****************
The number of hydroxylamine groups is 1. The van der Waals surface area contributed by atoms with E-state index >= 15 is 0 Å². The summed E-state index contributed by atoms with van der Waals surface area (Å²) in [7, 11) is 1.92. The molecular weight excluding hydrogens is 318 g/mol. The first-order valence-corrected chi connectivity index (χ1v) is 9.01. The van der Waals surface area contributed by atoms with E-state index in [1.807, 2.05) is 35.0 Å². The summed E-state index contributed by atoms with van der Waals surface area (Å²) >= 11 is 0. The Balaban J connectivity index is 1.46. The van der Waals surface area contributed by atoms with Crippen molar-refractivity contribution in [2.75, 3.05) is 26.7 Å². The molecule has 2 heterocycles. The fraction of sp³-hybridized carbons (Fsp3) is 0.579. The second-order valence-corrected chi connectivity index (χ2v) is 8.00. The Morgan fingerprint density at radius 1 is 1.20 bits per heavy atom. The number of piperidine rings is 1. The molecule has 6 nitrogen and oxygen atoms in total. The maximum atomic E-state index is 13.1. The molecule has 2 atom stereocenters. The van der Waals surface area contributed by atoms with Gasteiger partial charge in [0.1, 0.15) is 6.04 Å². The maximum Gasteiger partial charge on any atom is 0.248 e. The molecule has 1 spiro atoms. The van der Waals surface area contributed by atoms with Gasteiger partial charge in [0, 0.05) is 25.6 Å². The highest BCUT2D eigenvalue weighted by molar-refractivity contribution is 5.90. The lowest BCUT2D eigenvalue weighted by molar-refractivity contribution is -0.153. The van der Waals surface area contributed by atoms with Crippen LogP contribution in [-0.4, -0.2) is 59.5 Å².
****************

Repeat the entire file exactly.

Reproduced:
The number of hydroxylamine groups is 1. The van der Waals surface area contributed by atoms with E-state index >= 15 is 0 Å². The summed E-state index contributed by atoms with van der Waals surface area (Å²) in [7, 11) is 1.92. The molecular weight excluding hydrogens is 318 g/mol. The first-order valence-corrected chi connectivity index (χ1v) is 9.01. The van der Waals surface area contributed by atoms with E-state index in [1.807, 2.05) is 35.0 Å². The summed E-state index contributed by atoms with van der Waals surface area (Å²) >= 11 is 0. The Balaban J connectivity index is 1.46. The van der Waals surface area contributed by atoms with Crippen molar-refractivity contribution in [2.75, 3.05) is 26.7 Å². The molecule has 2 heterocycles. The fraction of sp³-hybridized carbons (Fsp3) is 0.579. The second-order valence-corrected chi connectivity index (χ2v) is 8.00. The Morgan fingerprint density at radius 1 is 1.20 bits per heavy atom. The number of piperidine rings is 1. The molecule has 6 nitrogen and oxygen atoms in total. The maximum atomic E-state index is 13.1. The molecule has 2 atom stereocenters. The van der Waals surface area contributed by atoms with Gasteiger partial charge in [0.1, 0.15) is 6.04 Å². The maximum Gasteiger partial charge on any atom is 0.248 e. The molecule has 1 spiro atoms. The van der Waals surface area contributed by atoms with Gasteiger partial charge in [0, 0.05) is 25.6 Å². The highest BCUT2D eigenvalue weighted by molar-refractivity contribution is 5.90. The lowest BCUT2D eigenvalue weighted by molar-refractivity contribution is -0.153. The van der Waals surface area contributed by atoms with Crippen LogP contribution in [-0.4, -0.2) is 59.5 Å².